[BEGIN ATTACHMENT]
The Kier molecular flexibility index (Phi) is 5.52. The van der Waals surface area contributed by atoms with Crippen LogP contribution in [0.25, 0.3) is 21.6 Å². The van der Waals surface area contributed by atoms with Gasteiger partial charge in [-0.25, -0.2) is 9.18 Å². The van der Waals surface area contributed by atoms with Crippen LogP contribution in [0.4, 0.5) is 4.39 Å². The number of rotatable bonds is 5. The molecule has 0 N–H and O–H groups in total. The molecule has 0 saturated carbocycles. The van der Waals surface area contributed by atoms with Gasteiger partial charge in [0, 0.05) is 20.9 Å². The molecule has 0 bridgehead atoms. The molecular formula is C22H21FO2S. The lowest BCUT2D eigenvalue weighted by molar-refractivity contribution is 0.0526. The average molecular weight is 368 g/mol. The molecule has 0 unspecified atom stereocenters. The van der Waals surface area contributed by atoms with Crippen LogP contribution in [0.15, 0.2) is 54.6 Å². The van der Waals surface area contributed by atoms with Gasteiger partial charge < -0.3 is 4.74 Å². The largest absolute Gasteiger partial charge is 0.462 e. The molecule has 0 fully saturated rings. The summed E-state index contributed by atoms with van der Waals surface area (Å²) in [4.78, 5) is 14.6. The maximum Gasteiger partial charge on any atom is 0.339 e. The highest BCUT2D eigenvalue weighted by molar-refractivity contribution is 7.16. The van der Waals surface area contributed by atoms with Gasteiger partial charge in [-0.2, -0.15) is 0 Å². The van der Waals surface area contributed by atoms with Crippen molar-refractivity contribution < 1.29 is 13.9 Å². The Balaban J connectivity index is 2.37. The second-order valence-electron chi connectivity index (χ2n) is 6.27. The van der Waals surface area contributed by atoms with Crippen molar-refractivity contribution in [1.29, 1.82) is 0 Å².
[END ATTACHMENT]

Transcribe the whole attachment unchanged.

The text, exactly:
The Kier molecular flexibility index (Phi) is 5.52. The van der Waals surface area contributed by atoms with Crippen LogP contribution in [0.25, 0.3) is 21.6 Å². The van der Waals surface area contributed by atoms with Gasteiger partial charge in [-0.25, -0.2) is 9.18 Å². The van der Waals surface area contributed by atoms with Crippen LogP contribution in [0.4, 0.5) is 4.39 Å². The number of rotatable bonds is 5. The molecule has 0 N–H and O–H groups in total. The molecule has 0 saturated carbocycles. The van der Waals surface area contributed by atoms with Gasteiger partial charge in [0, 0.05) is 20.9 Å². The molecule has 0 bridgehead atoms. The molecular formula is C22H21FO2S. The lowest BCUT2D eigenvalue weighted by molar-refractivity contribution is 0.0526. The average molecular weight is 368 g/mol. The molecule has 0 unspecified atom stereocenters. The van der Waals surface area contributed by atoms with Crippen LogP contribution in [0.15, 0.2) is 54.6 Å². The van der Waals surface area contributed by atoms with Gasteiger partial charge < -0.3 is 4.74 Å². The largest absolute Gasteiger partial charge is 0.462 e. The molecule has 0 fully saturated rings. The summed E-state index contributed by atoms with van der Waals surface area (Å²) in [4.78, 5) is 14.6. The maximum Gasteiger partial charge on any atom is 0.339 e. The highest BCUT2D eigenvalue weighted by molar-refractivity contribution is 7.16. The van der Waals surface area contributed by atoms with Gasteiger partial charge in [-0.2, -0.15) is 0 Å². The van der Waals surface area contributed by atoms with Crippen molar-refractivity contribution < 1.29 is 13.9 Å². The Balaban J connectivity index is 2.37. The second-order valence-electron chi connectivity index (χ2n) is 6.27. The van der Waals surface area contributed by atoms with Crippen molar-refractivity contribution in [1.29, 1.82) is 0 Å².